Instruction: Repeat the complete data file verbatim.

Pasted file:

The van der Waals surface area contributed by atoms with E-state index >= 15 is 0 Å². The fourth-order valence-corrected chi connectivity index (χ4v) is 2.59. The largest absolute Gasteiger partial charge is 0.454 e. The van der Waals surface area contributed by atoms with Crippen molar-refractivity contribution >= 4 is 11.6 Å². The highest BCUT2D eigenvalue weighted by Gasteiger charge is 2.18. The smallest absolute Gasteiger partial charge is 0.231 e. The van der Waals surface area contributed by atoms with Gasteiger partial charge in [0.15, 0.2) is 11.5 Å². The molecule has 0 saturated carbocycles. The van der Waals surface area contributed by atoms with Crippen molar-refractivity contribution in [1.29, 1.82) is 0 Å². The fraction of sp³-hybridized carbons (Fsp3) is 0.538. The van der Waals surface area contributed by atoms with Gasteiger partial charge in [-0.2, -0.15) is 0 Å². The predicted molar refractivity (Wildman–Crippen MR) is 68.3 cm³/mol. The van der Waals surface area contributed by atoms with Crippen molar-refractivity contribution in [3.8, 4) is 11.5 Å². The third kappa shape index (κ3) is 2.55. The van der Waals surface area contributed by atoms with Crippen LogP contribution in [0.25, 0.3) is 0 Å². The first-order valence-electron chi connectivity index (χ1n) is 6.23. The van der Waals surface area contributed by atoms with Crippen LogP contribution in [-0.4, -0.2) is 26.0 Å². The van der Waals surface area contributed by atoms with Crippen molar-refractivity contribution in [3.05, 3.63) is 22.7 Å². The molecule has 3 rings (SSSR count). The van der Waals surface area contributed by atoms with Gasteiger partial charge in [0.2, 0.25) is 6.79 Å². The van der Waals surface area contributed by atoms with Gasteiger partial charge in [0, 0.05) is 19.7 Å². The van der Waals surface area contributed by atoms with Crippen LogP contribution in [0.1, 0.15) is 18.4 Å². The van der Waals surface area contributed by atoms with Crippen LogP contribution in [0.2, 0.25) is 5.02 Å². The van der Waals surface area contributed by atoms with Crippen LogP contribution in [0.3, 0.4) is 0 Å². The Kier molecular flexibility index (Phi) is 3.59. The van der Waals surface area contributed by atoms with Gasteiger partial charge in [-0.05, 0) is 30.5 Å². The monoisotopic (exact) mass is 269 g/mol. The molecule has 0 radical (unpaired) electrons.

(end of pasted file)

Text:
The van der Waals surface area contributed by atoms with E-state index >= 15 is 0 Å². The fourth-order valence-corrected chi connectivity index (χ4v) is 2.59. The largest absolute Gasteiger partial charge is 0.454 e. The van der Waals surface area contributed by atoms with Crippen molar-refractivity contribution >= 4 is 11.6 Å². The highest BCUT2D eigenvalue weighted by Gasteiger charge is 2.18. The smallest absolute Gasteiger partial charge is 0.231 e. The van der Waals surface area contributed by atoms with Gasteiger partial charge in [0.15, 0.2) is 11.5 Å². The molecule has 0 saturated carbocycles. The van der Waals surface area contributed by atoms with Crippen molar-refractivity contribution in [1.29, 1.82) is 0 Å². The fraction of sp³-hybridized carbons (Fsp3) is 0.538. The van der Waals surface area contributed by atoms with Gasteiger partial charge in [-0.2, -0.15) is 0 Å². The predicted molar refractivity (Wildman–Crippen MR) is 68.3 cm³/mol. The van der Waals surface area contributed by atoms with Crippen molar-refractivity contribution in [3.8, 4) is 11.5 Å². The third kappa shape index (κ3) is 2.55. The van der Waals surface area contributed by atoms with Crippen LogP contribution in [0.25, 0.3) is 0 Å². The first-order valence-electron chi connectivity index (χ1n) is 6.23. The van der Waals surface area contributed by atoms with Crippen LogP contribution in [-0.4, -0.2) is 26.0 Å². The van der Waals surface area contributed by atoms with Crippen molar-refractivity contribution in [3.05, 3.63) is 22.7 Å². The molecule has 3 rings (SSSR count). The van der Waals surface area contributed by atoms with Gasteiger partial charge in [0.2, 0.25) is 6.79 Å². The van der Waals surface area contributed by atoms with Gasteiger partial charge in [0, 0.05) is 19.7 Å². The van der Waals surface area contributed by atoms with Crippen LogP contribution in [0.1, 0.15) is 18.4 Å². The van der Waals surface area contributed by atoms with Crippen LogP contribution in [0.2, 0.25) is 5.02 Å². The van der Waals surface area contributed by atoms with Crippen LogP contribution in [0.3, 0.4) is 0 Å². The Kier molecular flexibility index (Phi) is 3.59. The van der Waals surface area contributed by atoms with Gasteiger partial charge in [-0.05, 0) is 30.5 Å². The monoisotopic (exact) mass is 269 g/mol. The molecule has 0 radical (unpaired) electrons.